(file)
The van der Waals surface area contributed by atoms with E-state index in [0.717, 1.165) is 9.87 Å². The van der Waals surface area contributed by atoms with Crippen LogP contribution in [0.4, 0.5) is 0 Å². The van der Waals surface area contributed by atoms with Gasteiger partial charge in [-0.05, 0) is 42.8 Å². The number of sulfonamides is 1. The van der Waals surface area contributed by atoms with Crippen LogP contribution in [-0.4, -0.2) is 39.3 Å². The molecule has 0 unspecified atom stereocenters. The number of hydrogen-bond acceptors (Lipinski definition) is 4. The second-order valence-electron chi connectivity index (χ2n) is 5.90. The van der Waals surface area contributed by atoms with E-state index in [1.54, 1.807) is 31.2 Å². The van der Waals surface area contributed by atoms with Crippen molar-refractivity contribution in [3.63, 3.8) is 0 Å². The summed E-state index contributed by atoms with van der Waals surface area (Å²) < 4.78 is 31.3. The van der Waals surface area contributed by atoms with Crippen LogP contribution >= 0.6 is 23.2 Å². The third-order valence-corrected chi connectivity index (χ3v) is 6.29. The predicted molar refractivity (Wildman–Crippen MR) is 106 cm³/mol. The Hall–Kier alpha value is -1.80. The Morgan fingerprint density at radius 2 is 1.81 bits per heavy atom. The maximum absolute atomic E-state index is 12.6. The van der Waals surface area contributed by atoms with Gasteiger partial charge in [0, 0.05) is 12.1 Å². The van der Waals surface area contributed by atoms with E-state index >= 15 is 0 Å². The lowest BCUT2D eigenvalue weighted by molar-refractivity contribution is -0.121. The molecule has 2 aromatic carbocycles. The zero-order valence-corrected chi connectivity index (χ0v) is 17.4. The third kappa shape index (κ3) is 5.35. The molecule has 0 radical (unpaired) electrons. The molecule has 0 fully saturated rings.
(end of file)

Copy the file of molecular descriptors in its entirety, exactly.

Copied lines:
The van der Waals surface area contributed by atoms with E-state index in [0.717, 1.165) is 9.87 Å². The van der Waals surface area contributed by atoms with Crippen LogP contribution in [0.4, 0.5) is 0 Å². The van der Waals surface area contributed by atoms with Gasteiger partial charge in [-0.05, 0) is 42.8 Å². The number of sulfonamides is 1. The van der Waals surface area contributed by atoms with Crippen LogP contribution in [-0.4, -0.2) is 39.3 Å². The molecule has 0 unspecified atom stereocenters. The number of hydrogen-bond acceptors (Lipinski definition) is 4. The second-order valence-electron chi connectivity index (χ2n) is 5.90. The van der Waals surface area contributed by atoms with E-state index in [1.54, 1.807) is 31.2 Å². The van der Waals surface area contributed by atoms with Crippen molar-refractivity contribution in [3.63, 3.8) is 0 Å². The summed E-state index contributed by atoms with van der Waals surface area (Å²) < 4.78 is 31.3. The van der Waals surface area contributed by atoms with Crippen LogP contribution >= 0.6 is 23.2 Å². The third-order valence-corrected chi connectivity index (χ3v) is 6.29. The predicted molar refractivity (Wildman–Crippen MR) is 106 cm³/mol. The Hall–Kier alpha value is -1.80. The Morgan fingerprint density at radius 2 is 1.81 bits per heavy atom. The maximum absolute atomic E-state index is 12.6. The van der Waals surface area contributed by atoms with Gasteiger partial charge in [0, 0.05) is 12.1 Å². The van der Waals surface area contributed by atoms with E-state index >= 15 is 0 Å². The lowest BCUT2D eigenvalue weighted by molar-refractivity contribution is -0.121. The molecule has 2 aromatic carbocycles. The zero-order valence-corrected chi connectivity index (χ0v) is 17.4. The third kappa shape index (κ3) is 5.35. The molecule has 0 radical (unpaired) electrons. The molecule has 0 fully saturated rings.